Head/Brain Injuries Moderate (i) £150,110 to £219,070 The injuries covered under this bracket will result in moderate to severe intellectual deficit. Other symptoms may include a personality change and disruptions to the injured party’s speech and sight.
Chest Injuries (a) £100,670 to £150,110 This bracket applies to chest injuries severe enough to result in total removal of one lung and/or serious heart damage. There will also be serious and prolonged pain and suffering and permanent significant scarring.
Arm Injuries Severe injuries £96,160 to £130,930 Injuries under this bracket do not result in amputation, but they are still very serious and leave the injured party little better off than if the arm had been lost.
Arm Injuries Injuries causing permanent and substantial disablement £39,170 to £59,860


Injuries covered by this bracket may include serious fractures of one or both forearms.
Foot Injuries Very severe £83,960 to £109,650 A foot injury may fall under this bracket if it causes permanent and severe pain or really serious permanent disability.
Toe Injuries Injuries leading to the amputation of all toes £36,520 to £56,080 How high the final payout will be will depend on factors such as whether the amputation was traumatic or surgical.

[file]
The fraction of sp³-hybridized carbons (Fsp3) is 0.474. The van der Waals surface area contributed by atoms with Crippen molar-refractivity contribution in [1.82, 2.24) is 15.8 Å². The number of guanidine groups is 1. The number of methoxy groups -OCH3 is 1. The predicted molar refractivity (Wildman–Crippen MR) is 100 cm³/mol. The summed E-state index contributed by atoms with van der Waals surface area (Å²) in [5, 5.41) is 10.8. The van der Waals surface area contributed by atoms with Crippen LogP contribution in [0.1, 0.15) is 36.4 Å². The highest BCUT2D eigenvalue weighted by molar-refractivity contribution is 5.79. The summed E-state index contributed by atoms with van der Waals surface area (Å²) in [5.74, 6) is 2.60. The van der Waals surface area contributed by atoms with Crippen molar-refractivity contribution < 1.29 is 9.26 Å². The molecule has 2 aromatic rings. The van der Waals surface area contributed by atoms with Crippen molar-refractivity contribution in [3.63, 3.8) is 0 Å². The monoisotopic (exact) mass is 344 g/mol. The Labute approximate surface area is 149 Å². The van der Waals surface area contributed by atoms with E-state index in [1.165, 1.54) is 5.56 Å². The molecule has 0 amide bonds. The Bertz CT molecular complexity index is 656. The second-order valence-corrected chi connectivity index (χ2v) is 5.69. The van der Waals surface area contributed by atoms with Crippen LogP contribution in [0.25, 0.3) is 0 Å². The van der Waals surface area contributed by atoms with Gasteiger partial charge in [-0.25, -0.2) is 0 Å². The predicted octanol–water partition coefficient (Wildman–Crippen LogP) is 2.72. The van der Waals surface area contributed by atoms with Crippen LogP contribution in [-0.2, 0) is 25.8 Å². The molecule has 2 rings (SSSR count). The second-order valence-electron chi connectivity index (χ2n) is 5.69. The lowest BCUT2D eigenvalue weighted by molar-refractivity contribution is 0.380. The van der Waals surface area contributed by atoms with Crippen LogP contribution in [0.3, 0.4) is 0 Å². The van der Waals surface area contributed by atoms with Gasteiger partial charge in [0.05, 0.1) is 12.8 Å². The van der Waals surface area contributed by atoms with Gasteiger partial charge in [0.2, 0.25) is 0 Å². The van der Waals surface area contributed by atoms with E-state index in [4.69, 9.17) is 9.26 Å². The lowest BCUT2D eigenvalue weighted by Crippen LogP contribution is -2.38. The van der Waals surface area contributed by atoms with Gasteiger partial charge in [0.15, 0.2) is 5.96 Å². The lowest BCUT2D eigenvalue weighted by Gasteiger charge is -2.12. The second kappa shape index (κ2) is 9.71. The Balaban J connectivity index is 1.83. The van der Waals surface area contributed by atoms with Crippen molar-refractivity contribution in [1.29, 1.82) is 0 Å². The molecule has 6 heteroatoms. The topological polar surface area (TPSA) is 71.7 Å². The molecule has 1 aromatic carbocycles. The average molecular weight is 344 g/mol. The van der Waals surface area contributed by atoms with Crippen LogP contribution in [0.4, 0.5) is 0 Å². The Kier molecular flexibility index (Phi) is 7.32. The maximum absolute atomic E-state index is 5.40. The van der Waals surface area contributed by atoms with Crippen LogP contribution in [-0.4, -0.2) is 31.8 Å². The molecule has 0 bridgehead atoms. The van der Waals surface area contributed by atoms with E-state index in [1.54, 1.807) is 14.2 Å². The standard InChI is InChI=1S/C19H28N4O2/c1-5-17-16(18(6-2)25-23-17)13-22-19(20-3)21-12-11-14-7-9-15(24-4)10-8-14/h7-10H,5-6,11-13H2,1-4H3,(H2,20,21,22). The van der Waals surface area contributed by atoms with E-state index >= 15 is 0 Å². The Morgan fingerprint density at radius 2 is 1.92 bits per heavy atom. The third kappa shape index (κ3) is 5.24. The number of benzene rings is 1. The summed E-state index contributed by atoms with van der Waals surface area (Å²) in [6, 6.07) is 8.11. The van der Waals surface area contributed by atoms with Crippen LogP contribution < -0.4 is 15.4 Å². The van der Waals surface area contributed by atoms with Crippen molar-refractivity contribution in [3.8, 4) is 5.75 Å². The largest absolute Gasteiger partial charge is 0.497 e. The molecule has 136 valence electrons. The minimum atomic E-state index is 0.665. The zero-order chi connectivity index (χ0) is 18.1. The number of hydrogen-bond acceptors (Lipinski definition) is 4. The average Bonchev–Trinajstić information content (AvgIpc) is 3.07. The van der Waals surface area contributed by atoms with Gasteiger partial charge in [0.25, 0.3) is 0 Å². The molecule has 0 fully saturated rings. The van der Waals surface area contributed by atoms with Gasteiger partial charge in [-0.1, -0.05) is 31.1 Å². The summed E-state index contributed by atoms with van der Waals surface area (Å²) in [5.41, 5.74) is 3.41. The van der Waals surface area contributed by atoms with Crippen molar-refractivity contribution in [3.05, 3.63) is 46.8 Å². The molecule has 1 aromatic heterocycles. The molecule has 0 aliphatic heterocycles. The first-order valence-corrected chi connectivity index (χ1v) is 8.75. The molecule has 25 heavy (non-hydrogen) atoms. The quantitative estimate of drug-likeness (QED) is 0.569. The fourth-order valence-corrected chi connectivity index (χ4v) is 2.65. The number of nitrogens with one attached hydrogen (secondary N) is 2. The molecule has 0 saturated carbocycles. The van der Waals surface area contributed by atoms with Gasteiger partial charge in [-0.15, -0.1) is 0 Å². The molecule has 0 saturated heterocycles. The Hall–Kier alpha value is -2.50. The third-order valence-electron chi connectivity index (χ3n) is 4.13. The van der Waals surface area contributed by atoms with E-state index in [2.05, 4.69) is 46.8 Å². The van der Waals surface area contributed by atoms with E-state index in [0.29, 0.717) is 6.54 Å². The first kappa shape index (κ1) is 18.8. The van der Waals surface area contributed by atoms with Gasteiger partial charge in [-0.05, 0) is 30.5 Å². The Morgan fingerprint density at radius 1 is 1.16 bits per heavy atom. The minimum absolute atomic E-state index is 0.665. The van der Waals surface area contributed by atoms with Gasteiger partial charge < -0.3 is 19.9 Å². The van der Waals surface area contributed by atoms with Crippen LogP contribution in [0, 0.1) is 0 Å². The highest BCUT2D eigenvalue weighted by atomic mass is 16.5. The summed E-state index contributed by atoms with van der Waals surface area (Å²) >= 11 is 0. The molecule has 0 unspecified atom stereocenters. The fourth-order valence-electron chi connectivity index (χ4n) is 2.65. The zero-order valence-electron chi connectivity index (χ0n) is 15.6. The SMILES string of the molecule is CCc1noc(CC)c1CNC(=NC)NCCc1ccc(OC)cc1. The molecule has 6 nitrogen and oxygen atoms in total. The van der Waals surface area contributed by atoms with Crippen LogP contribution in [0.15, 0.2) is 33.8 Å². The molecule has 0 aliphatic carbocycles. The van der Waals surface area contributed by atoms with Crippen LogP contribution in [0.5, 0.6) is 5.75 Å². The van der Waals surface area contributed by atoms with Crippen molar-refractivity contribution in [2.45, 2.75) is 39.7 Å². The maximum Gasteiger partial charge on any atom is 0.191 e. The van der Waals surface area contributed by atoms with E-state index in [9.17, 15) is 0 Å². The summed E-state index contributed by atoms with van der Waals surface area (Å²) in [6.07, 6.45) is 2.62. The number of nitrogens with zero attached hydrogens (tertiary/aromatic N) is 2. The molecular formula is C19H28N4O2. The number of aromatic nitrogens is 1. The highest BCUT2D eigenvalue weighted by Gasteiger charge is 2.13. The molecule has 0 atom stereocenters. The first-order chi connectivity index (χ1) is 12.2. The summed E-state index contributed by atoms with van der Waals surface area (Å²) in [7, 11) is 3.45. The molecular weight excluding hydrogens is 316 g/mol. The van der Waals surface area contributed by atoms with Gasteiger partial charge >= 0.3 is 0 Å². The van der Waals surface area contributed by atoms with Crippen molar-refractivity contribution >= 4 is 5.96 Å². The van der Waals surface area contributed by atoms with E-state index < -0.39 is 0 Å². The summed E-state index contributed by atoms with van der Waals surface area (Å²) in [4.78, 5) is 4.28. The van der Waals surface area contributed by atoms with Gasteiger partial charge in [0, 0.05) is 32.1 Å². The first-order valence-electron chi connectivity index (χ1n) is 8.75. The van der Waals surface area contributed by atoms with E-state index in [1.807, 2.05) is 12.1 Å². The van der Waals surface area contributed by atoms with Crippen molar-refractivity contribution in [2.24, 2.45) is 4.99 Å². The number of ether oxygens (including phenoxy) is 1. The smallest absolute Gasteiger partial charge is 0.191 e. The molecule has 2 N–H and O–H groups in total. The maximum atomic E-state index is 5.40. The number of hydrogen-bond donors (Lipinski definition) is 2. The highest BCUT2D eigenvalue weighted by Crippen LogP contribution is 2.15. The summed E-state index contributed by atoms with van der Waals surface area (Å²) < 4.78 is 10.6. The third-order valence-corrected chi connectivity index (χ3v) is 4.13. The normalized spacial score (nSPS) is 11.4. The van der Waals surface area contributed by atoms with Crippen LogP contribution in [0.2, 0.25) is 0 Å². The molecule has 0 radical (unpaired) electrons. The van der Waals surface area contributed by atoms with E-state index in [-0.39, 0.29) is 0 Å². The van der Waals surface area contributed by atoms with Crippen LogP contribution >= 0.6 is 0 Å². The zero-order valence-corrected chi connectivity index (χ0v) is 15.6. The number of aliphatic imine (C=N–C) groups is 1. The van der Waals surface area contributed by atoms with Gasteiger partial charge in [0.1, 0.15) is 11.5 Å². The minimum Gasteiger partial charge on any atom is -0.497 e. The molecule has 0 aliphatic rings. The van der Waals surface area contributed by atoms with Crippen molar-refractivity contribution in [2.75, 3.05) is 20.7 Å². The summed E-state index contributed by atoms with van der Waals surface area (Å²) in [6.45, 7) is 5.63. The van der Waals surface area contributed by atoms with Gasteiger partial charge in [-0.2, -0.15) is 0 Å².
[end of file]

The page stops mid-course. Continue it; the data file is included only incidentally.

Neck Injuries Severe (iii) £45,470 to £55,990 Injuries under this bracket may include fractures, dislocations, severe damage to soft tissues and/or ruptured tendons. Such injuries will lead to chronic conditions and significant disability that is permanent.


If you’re eligible to claim general damages, then you may also be able to claim special damages, which cover financial losses or expenses that are relevant to your injuries. For example, if your injuries have forced you to take unpaid time off work, then you may be able to claim back the loss of earnings under special damages.

Examples of other costs you may be able to claim for include:

  • Prescription fees.
  • Travel expenses.
  • Care costs.

When claiming for your financial losses under special damages, you will need to provide evidence of them. Examples of evidence could include bank statements, payslips and invoices.

For more advice on how much compensation you may receive if you have a valid personal injury claim, contact our advisors for free today.